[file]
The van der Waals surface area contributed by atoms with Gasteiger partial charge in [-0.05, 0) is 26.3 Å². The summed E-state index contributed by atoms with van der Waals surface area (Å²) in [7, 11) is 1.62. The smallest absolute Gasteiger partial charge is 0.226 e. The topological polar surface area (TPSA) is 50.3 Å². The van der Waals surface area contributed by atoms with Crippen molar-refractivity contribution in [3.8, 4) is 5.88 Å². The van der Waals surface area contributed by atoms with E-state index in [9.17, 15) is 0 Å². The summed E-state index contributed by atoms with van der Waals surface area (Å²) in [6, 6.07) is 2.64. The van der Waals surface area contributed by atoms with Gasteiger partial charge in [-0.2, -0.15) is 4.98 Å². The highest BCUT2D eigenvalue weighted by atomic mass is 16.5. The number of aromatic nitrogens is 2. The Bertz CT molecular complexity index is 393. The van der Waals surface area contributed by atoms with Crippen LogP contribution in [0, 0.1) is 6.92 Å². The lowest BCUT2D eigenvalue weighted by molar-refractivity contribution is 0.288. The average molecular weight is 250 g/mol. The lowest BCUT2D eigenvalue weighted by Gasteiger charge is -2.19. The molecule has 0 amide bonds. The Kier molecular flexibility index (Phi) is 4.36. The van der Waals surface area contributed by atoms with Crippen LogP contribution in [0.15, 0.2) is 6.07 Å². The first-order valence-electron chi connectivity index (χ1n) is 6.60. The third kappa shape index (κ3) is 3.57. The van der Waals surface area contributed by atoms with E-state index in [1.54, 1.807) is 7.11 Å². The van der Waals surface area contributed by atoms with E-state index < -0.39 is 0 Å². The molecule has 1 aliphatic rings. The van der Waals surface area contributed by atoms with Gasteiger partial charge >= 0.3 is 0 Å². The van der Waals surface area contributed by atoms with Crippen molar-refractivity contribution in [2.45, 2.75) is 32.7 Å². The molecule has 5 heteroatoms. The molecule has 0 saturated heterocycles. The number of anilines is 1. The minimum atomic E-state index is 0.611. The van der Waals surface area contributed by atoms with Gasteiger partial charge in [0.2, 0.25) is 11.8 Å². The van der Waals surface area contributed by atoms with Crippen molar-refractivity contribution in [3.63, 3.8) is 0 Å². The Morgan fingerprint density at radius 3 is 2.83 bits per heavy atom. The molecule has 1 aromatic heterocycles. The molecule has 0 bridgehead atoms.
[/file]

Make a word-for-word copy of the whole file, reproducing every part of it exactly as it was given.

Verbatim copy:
The van der Waals surface area contributed by atoms with Gasteiger partial charge in [-0.05, 0) is 26.3 Å². The summed E-state index contributed by atoms with van der Waals surface area (Å²) in [7, 11) is 1.62. The smallest absolute Gasteiger partial charge is 0.226 e. The topological polar surface area (TPSA) is 50.3 Å². The van der Waals surface area contributed by atoms with Crippen molar-refractivity contribution in [3.8, 4) is 5.88 Å². The van der Waals surface area contributed by atoms with E-state index in [9.17, 15) is 0 Å². The summed E-state index contributed by atoms with van der Waals surface area (Å²) in [6, 6.07) is 2.64. The van der Waals surface area contributed by atoms with Gasteiger partial charge in [-0.2, -0.15) is 4.98 Å². The highest BCUT2D eigenvalue weighted by atomic mass is 16.5. The number of aromatic nitrogens is 2. The Bertz CT molecular complexity index is 393. The van der Waals surface area contributed by atoms with Crippen LogP contribution in [0, 0.1) is 6.92 Å². The lowest BCUT2D eigenvalue weighted by molar-refractivity contribution is 0.288. The average molecular weight is 250 g/mol. The lowest BCUT2D eigenvalue weighted by Gasteiger charge is -2.19. The molecule has 0 amide bonds. The Kier molecular flexibility index (Phi) is 4.36. The van der Waals surface area contributed by atoms with Crippen LogP contribution in [0.15, 0.2) is 6.07 Å². The first-order valence-electron chi connectivity index (χ1n) is 6.60. The third kappa shape index (κ3) is 3.57. The van der Waals surface area contributed by atoms with E-state index in [1.54, 1.807) is 7.11 Å². The van der Waals surface area contributed by atoms with E-state index < -0.39 is 0 Å². The molecule has 1 aliphatic rings. The van der Waals surface area contributed by atoms with Gasteiger partial charge >= 0.3 is 0 Å². The van der Waals surface area contributed by atoms with Crippen molar-refractivity contribution in [2.45, 2.75) is 32.7 Å². The molecule has 5 heteroatoms. The molecule has 0 saturated heterocycles. The number of anilines is 1. The minimum atomic E-state index is 0.611. The van der Waals surface area contributed by atoms with Gasteiger partial charge in [0.2, 0.25) is 11.8 Å². The van der Waals surface area contributed by atoms with Crippen molar-refractivity contribution in [3.63, 3.8) is 0 Å². The Morgan fingerprint density at radius 3 is 2.83 bits per heavy atom. The molecule has 1 aromatic heterocycles. The molecule has 0 bridgehead atoms.